This post is the second in a seven-part series that provides updates on the current status of accessibility in the European Union and across individual countries in the Union. If you missed it, the first post in the series was European Union Accessibility Requirements. We welcome any comments, thoughts and corrections on the posts with the goal of helping of ensure the best information possible to our partners and customers.

The Equality Act of 2010 combined several equal access acts and regulations, including the Disability Discrimination Act 1995 (DDA). The disability-related language of the act makes it unlawful to discriminate against people with disabilities in connection with employment, the provision of goods, facilities and services or the disposal or management of premises. Previously the Equality Act of 2006 replaced the Disabled Rights Commission (DRC) with the Equality and Human Rights Commission (EHRC). The EHRC, as the DRC before it, established a body to work to eliminate discrimination against people with disabilities, to promote equal opportunities people with disabilities, to encourage good practice in the treatment of people with disabilities and to advise the government on the working of disability-related legislation.

The Equality Act affects everyone in the United Kingdom that provides services to the public — or a section of the public — whether in the private, public or voluntary sectors. Since websites constitute a service to the public they are covered by Part 3 of the Equality Act. Currently, no reported case law on the application of these Equality Act provisions to web sites exists, however, the act explicitly refers to “access to and use of means of communication … and information services” as examples of services covered by these provisions, and the most recent statutory Code of Practice (BSI 8878) includes commentary and examples that create a very strong anticipation that any future case law will support this interpretation of the act. As such a conservative interpretation of the Equality Act requirements would require that both public and private sector web sites be made accessible.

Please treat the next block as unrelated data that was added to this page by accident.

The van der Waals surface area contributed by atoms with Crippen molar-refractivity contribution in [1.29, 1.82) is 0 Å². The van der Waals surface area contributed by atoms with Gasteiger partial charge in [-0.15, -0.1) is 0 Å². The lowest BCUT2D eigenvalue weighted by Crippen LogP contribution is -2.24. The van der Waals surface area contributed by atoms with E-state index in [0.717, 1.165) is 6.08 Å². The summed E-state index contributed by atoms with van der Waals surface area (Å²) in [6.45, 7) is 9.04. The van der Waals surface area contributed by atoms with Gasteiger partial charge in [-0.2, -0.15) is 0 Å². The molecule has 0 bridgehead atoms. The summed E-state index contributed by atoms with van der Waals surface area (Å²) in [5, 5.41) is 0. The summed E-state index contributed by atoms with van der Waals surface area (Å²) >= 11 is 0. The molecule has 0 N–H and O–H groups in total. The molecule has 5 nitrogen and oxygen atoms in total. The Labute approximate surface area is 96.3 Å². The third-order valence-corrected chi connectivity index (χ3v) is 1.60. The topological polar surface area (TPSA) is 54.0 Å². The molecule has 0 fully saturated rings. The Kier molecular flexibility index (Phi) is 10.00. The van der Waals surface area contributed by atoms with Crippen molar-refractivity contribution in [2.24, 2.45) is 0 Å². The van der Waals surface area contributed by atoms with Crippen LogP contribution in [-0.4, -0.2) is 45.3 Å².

Recognizing that compliance alone will not ensure a usable site, the British Standards Institution created the BSI 8878 standard. This standard, based on the publicly available “Guide to Good Practice in Commissioning Accessible Websites” (PAS 78:2006), provides guidelines and recommendations on how to create accessible, enjoyable and usable websites for people with disabilities. BSI 8878 was designed to introduce accessibility, universal design and user experience for people with disabilities to non-technical people. It is not a specification that provides specific technical requirements but rather provides guidance and recommendations on process. BSI 8878 includes topics such as using people with disabilities in the life-cycle process and the use of automated tools to assist with testing. The standard discusses how an organization’s choice of technologies can impact the audience as well as guidance for considering the needs of users according to their specific disability—for example, people with physical impairments, sensory impairments or people with cognitive disabilities. Furthermore, it provides text that organizations can use in their accessibility or procurement documents.

The exact set of technical requirements a site should conform to is not defined in either the Equality Act or BSI 8878. Rather the legislation and standards leave it to the discretion of the specific site to determine what accessibility standard to conform to. That said there is a strong recommendation to use WCAG 2.0 A requirements as a minimum set of requirements for a site and broad encouragement to implement the AA requirements and perform user testing on sites.